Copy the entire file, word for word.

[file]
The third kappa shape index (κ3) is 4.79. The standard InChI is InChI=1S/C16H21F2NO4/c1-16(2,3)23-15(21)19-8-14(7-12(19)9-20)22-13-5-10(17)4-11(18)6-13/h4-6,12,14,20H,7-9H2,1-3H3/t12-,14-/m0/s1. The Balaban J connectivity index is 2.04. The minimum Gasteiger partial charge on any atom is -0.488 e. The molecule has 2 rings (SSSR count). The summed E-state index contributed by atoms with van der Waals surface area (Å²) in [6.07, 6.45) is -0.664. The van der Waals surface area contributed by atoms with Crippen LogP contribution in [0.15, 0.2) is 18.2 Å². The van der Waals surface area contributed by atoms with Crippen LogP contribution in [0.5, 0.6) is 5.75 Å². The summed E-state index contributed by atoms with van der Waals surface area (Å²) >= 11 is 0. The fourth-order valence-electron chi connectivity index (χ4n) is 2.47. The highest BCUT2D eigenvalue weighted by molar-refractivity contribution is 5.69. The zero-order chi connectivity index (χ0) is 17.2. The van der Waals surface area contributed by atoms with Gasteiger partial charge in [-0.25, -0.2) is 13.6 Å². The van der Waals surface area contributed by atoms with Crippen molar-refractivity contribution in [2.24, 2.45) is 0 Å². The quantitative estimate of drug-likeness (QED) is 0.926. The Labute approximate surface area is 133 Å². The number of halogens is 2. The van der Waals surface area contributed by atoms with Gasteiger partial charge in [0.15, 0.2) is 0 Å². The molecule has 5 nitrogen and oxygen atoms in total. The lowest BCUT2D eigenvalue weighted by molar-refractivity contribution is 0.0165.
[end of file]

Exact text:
The third kappa shape index (κ3) is 4.79. The standard InChI is InChI=1S/C16H21F2NO4/c1-16(2,3)23-15(21)19-8-14(7-12(19)9-20)22-13-5-10(17)4-11(18)6-13/h4-6,12,14,20H,7-9H2,1-3H3/t12-,14-/m0/s1. The Balaban J connectivity index is 2.04. The minimum Gasteiger partial charge on any atom is -0.488 e. The molecule has 2 rings (SSSR count). The summed E-state index contributed by atoms with van der Waals surface area (Å²) in [6.07, 6.45) is -0.664. The van der Waals surface area contributed by atoms with Crippen LogP contribution in [0.15, 0.2) is 18.2 Å². The van der Waals surface area contributed by atoms with Crippen LogP contribution in [0.5, 0.6) is 5.75 Å². The summed E-state index contributed by atoms with van der Waals surface area (Å²) >= 11 is 0. The fourth-order valence-electron chi connectivity index (χ4n) is 2.47. The highest BCUT2D eigenvalue weighted by molar-refractivity contribution is 5.69. The zero-order chi connectivity index (χ0) is 17.2. The van der Waals surface area contributed by atoms with Gasteiger partial charge in [-0.25, -0.2) is 13.6 Å². The van der Waals surface area contributed by atoms with Crippen molar-refractivity contribution in [2.24, 2.45) is 0 Å². The quantitative estimate of drug-likeness (QED) is 0.926. The Labute approximate surface area is 133 Å². The number of halogens is 2. The van der Waals surface area contributed by atoms with Gasteiger partial charge in [0.15, 0.2) is 0 Å². The molecule has 5 nitrogen and oxygen atoms in total. The lowest BCUT2D eigenvalue weighted by molar-refractivity contribution is 0.0165.